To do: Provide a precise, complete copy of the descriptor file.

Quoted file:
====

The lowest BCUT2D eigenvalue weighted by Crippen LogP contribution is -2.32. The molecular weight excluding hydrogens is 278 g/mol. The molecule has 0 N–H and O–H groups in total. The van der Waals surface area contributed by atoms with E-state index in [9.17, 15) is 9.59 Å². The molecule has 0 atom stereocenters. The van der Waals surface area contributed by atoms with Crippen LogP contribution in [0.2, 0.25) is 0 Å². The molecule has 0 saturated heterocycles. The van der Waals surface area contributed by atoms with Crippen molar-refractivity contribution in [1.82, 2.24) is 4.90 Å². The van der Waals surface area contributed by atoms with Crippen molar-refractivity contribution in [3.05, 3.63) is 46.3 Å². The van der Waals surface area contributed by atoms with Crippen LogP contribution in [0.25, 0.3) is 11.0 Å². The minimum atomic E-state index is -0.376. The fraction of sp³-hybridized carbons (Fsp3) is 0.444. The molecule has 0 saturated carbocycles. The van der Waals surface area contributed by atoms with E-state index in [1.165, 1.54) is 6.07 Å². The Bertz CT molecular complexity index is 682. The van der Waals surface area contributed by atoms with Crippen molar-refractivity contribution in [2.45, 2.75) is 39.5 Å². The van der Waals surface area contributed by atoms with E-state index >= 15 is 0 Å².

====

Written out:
The lowest BCUT2D eigenvalue weighted by Crippen LogP contribution is -2.32. The molecular weight excluding hydrogens is 278 g/mol. The molecule has 0 N–H and O–H groups in total. The van der Waals surface area contributed by atoms with E-state index in [9.17, 15) is 9.59 Å². The molecule has 0 atom stereocenters. The van der Waals surface area contributed by atoms with Crippen LogP contribution in [0.2, 0.25) is 0 Å². The molecule has 0 saturated heterocycles. The van der Waals surface area contributed by atoms with Crippen molar-refractivity contribution in [1.82, 2.24) is 4.90 Å². The van der Waals surface area contributed by atoms with Crippen molar-refractivity contribution in [3.05, 3.63) is 46.3 Å². The van der Waals surface area contributed by atoms with Crippen LogP contribution in [0.25, 0.3) is 11.0 Å². The minimum atomic E-state index is -0.376. The fraction of sp³-hybridized carbons (Fsp3) is 0.444. The molecule has 0 saturated carbocycles. The van der Waals surface area contributed by atoms with E-state index in [1.165, 1.54) is 6.07 Å². The Bertz CT molecular complexity index is 682. The van der Waals surface area contributed by atoms with Crippen molar-refractivity contribution in [2.45, 2.75) is 39.5 Å². The van der Waals surface area contributed by atoms with E-state index >= 15 is 0 Å².